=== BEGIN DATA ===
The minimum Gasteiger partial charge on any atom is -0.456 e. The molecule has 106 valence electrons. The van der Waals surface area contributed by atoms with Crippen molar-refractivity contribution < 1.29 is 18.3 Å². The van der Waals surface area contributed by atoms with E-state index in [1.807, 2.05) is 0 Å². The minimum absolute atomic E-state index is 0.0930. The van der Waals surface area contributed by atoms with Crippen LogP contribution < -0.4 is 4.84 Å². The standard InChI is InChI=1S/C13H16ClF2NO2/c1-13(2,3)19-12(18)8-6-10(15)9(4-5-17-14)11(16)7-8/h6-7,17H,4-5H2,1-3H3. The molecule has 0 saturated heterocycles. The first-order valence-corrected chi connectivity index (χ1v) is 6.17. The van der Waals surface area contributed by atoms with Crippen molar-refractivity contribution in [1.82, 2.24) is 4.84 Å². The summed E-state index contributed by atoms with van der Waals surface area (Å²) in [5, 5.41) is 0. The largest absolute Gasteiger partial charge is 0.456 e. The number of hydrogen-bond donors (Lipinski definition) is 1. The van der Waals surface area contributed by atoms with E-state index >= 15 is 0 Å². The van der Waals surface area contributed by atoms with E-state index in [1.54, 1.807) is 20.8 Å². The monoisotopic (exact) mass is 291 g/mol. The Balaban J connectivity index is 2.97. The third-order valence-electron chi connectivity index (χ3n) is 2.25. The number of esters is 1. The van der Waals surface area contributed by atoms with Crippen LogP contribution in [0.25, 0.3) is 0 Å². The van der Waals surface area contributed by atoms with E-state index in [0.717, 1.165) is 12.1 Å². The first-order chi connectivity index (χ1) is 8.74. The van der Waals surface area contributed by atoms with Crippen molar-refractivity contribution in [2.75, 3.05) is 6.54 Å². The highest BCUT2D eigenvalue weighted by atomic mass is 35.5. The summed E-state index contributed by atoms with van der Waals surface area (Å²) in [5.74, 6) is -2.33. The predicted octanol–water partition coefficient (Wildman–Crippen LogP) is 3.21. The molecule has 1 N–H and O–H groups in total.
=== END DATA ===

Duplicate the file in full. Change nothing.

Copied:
The minimum Gasteiger partial charge on any atom is -0.456 e. The molecule has 106 valence electrons. The van der Waals surface area contributed by atoms with Crippen molar-refractivity contribution < 1.29 is 18.3 Å². The van der Waals surface area contributed by atoms with E-state index in [1.807, 2.05) is 0 Å². The minimum absolute atomic E-state index is 0.0930. The van der Waals surface area contributed by atoms with Crippen LogP contribution < -0.4 is 4.84 Å². The standard InChI is InChI=1S/C13H16ClF2NO2/c1-13(2,3)19-12(18)8-6-10(15)9(4-5-17-14)11(16)7-8/h6-7,17H,4-5H2,1-3H3. The molecule has 0 saturated heterocycles. The first-order valence-corrected chi connectivity index (χ1v) is 6.17. The van der Waals surface area contributed by atoms with Crippen molar-refractivity contribution in [1.82, 2.24) is 4.84 Å². The summed E-state index contributed by atoms with van der Waals surface area (Å²) in [5, 5.41) is 0. The largest absolute Gasteiger partial charge is 0.456 e. The number of hydrogen-bond donors (Lipinski definition) is 1. The van der Waals surface area contributed by atoms with E-state index >= 15 is 0 Å². The van der Waals surface area contributed by atoms with E-state index in [1.54, 1.807) is 20.8 Å². The monoisotopic (exact) mass is 291 g/mol. The Balaban J connectivity index is 2.97. The third-order valence-electron chi connectivity index (χ3n) is 2.25. The number of esters is 1. The van der Waals surface area contributed by atoms with Crippen LogP contribution in [0.25, 0.3) is 0 Å². The van der Waals surface area contributed by atoms with E-state index in [0.717, 1.165) is 12.1 Å². The first-order chi connectivity index (χ1) is 8.74. The van der Waals surface area contributed by atoms with Crippen molar-refractivity contribution in [2.75, 3.05) is 6.54 Å². The highest BCUT2D eigenvalue weighted by atomic mass is 35.5. The summed E-state index contributed by atoms with van der Waals surface area (Å²) in [5.74, 6) is -2.33. The predicted octanol–water partition coefficient (Wildman–Crippen LogP) is 3.21. The molecule has 1 N–H and O–H groups in total.